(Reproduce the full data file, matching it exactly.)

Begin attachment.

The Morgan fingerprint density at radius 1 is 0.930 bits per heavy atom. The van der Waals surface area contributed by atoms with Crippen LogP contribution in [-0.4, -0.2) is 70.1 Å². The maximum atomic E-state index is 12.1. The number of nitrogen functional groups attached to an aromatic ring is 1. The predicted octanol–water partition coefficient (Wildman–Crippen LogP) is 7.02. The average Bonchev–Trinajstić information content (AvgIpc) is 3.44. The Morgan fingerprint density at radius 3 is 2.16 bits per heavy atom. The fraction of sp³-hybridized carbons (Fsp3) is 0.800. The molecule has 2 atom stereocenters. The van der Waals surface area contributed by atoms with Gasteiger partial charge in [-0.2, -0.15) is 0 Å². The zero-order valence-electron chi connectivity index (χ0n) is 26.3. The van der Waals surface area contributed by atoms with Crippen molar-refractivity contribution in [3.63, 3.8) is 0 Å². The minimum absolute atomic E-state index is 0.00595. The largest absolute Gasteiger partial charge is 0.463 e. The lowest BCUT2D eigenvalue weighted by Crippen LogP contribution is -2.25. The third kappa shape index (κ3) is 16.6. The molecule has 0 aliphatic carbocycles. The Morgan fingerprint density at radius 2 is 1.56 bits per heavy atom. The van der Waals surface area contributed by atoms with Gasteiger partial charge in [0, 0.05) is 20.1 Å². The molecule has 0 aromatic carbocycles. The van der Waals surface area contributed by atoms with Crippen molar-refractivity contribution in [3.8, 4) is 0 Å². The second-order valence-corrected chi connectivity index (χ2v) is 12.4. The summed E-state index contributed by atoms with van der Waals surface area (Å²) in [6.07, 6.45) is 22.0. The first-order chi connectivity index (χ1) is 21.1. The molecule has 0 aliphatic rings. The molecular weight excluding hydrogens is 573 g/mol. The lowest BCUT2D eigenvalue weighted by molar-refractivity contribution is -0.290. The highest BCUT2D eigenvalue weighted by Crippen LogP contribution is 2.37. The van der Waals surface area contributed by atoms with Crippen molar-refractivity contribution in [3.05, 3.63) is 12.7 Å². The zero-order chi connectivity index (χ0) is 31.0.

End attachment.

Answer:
The Morgan fingerprint density at radius 1 is 0.930 bits per heavy atom. The van der Waals surface area contributed by atoms with Crippen LogP contribution in [-0.4, -0.2) is 70.1 Å². The maximum atomic E-state index is 12.1. The number of nitrogen functional groups attached to an aromatic ring is 1. The predicted octanol–water partition coefficient (Wildman–Crippen LogP) is 7.02. The average Bonchev–Trinajstić information content (AvgIpc) is 3.44. The Morgan fingerprint density at radius 3 is 2.16 bits per heavy atom. The fraction of sp³-hybridized carbons (Fsp3) is 0.800. The molecule has 2 atom stereocenters. The van der Waals surface area contributed by atoms with Gasteiger partial charge in [-0.2, -0.15) is 0 Å². The zero-order valence-electron chi connectivity index (χ0n) is 26.3. The van der Waals surface area contributed by atoms with Crippen molar-refractivity contribution in [3.63, 3.8) is 0 Å². The minimum absolute atomic E-state index is 0.00595. The largest absolute Gasteiger partial charge is 0.463 e. The lowest BCUT2D eigenvalue weighted by Crippen LogP contribution is -2.25. The third kappa shape index (κ3) is 16.6. The molecule has 0 aliphatic carbocycles. The Morgan fingerprint density at radius 2 is 1.56 bits per heavy atom. The van der Waals surface area contributed by atoms with Gasteiger partial charge in [0, 0.05) is 20.1 Å². The molecule has 0 aromatic carbocycles. The van der Waals surface area contributed by atoms with Crippen molar-refractivity contribution in [3.8, 4) is 0 Å². The second-order valence-corrected chi connectivity index (χ2v) is 12.4. The summed E-state index contributed by atoms with van der Waals surface area (Å²) in [6.07, 6.45) is 22.0. The first-order chi connectivity index (χ1) is 21.1. The molecule has 0 aliphatic rings. The molecular weight excluding hydrogens is 573 g/mol. The lowest BCUT2D eigenvalue weighted by molar-refractivity contribution is -0.290. The highest BCUT2D eigenvalue weighted by Crippen LogP contribution is 2.37. The van der Waals surface area contributed by atoms with Crippen molar-refractivity contribution in [3.05, 3.63) is 12.7 Å². The zero-order chi connectivity index (χ0) is 31.0.